Almost every day my daughter repeats the refrain, ‘Can I check if there are any more strawberries, Mummy?’ We have about four small plants that are producing about one berry every three days, and yet she hold out so much hope for them. I’ve promised her that I’ll get more plants next year, so she can get that bit closer to a bowlful 🙂 Yet her hope that something small and sweet will emerge to brighten her day is precious.
Clients come to me when what they have been doing isn’t working anymore; when efforts are going unrewarded and coping mechanisms are unravelling. The efforts they have made, and investments they have poured themselves into are not producing fruit, and so they come for Hope.
And Hope is what Life Story brings. When we can sift through our history, and see where the periods of plenty and drought lie, and the threads the join them together, we can Hope again for our future. Moreover, when we, as fellow travellers, can learn from each other’s journeys, seeing roads extending further than the one along which we currently trudge, we find Hope.
And if we keep Hope, and we keep checking along the wayside as we trudge, we may find something small and sweet to brighten our day too. And if not today, tomorrow.
If you need some help seeing the Hope in your future, and want some company along a rough part of your journey, get in touch. I’d love to hear from you.
Dr. Rachel, your illustration kicked off a boarding school memory from long ago (nothing to do with the point you were making.) Thought it might bring you a smile . . .
Through some fluke of nature, I despise that almost universal favorite finish to a meal—strawberries. I loathe the smell, cringe at the texture, and am revolted by the taste. We’re talking industrial-strength, gag-reflex dislike. Almost un-American, but it can’t be helped, folks. Fortunately, in late 1940s and early 1950s Nigeria that problem just didn’t come up.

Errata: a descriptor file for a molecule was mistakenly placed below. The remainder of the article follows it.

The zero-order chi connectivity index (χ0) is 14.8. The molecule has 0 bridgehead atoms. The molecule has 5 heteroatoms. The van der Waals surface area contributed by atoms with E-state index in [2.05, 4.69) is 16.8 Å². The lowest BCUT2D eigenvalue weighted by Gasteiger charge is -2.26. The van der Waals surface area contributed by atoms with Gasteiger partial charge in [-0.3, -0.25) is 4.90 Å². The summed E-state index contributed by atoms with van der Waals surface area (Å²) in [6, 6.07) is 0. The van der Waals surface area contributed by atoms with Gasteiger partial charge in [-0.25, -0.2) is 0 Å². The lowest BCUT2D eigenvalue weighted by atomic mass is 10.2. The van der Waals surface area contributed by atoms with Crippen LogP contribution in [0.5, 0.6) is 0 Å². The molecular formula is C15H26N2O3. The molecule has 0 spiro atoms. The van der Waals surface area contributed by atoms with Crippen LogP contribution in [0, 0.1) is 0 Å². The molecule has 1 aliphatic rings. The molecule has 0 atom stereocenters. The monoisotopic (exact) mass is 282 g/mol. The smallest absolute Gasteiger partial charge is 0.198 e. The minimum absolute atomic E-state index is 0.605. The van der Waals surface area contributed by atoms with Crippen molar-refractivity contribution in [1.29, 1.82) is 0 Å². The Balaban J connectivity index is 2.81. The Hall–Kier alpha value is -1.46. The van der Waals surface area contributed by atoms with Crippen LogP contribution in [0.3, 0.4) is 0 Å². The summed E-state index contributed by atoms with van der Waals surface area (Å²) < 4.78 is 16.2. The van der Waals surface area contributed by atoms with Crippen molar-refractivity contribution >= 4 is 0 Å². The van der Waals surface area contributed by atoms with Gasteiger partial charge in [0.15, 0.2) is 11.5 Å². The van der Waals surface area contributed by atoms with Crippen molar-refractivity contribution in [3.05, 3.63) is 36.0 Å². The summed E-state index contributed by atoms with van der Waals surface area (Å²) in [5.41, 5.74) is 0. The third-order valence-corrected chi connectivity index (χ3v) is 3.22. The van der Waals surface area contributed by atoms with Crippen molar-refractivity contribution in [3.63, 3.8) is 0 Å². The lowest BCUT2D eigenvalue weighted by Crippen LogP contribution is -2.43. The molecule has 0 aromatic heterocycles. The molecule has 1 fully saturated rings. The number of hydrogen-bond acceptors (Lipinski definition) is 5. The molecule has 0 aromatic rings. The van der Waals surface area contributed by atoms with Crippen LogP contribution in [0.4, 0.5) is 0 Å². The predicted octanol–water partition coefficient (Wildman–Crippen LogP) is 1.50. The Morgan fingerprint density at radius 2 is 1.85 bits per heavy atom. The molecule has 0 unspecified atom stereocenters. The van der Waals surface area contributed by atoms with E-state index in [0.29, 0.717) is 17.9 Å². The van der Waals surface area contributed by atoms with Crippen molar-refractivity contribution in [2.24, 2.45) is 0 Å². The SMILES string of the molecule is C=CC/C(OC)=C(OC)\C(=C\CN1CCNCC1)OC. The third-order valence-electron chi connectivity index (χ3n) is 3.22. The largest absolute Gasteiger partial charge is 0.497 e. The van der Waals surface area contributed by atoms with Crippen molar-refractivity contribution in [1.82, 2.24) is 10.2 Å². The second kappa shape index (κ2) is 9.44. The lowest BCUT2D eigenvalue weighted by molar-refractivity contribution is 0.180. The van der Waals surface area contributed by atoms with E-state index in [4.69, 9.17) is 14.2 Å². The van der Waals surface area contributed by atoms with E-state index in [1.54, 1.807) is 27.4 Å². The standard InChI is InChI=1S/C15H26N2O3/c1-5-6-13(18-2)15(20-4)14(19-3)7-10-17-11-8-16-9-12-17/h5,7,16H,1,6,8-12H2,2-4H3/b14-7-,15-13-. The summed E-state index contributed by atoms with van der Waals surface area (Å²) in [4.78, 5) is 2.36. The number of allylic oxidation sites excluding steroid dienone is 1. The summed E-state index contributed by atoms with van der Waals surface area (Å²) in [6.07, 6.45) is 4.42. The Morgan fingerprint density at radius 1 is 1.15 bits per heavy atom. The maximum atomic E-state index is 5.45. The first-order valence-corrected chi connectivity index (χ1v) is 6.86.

Assigned to Miango Rest Home, veteran missionaries John and Sadie Hay also ministered to the older KA kids. Each Sunday afternoon they’d invite two of the older kids over for lunch at their home on the Rest Home compound.
It came time for my buddy David John and me to eat with the Hays. We looked at pictures of early Mission work in Nigeria and made small talk while Mrs. Hay put the finishing touches on the meal.
I’m sure the main course tasted really swell, but I remember nothing about it. After all, that was over 60 years ago. Then Mrs. Hay triumphantly served up the dessert—strawberries! You’ll be so proud of me. I realized what a rare treat they thought they were providing us and what efforts they must have made to get them. Fighting every instinct and instruction from my body, I choked them down. At the time, I thought I faked my way through OK. Now I wonder whether any insufficiently repressed facial tension might have given me away! I bless them for their kind hearts and now can laugh at the irony of the situation. But don’t you try serving me strawberries!
What a brilliant memory, Dan! My sister isn’t a fan of them either, she’d sympathise!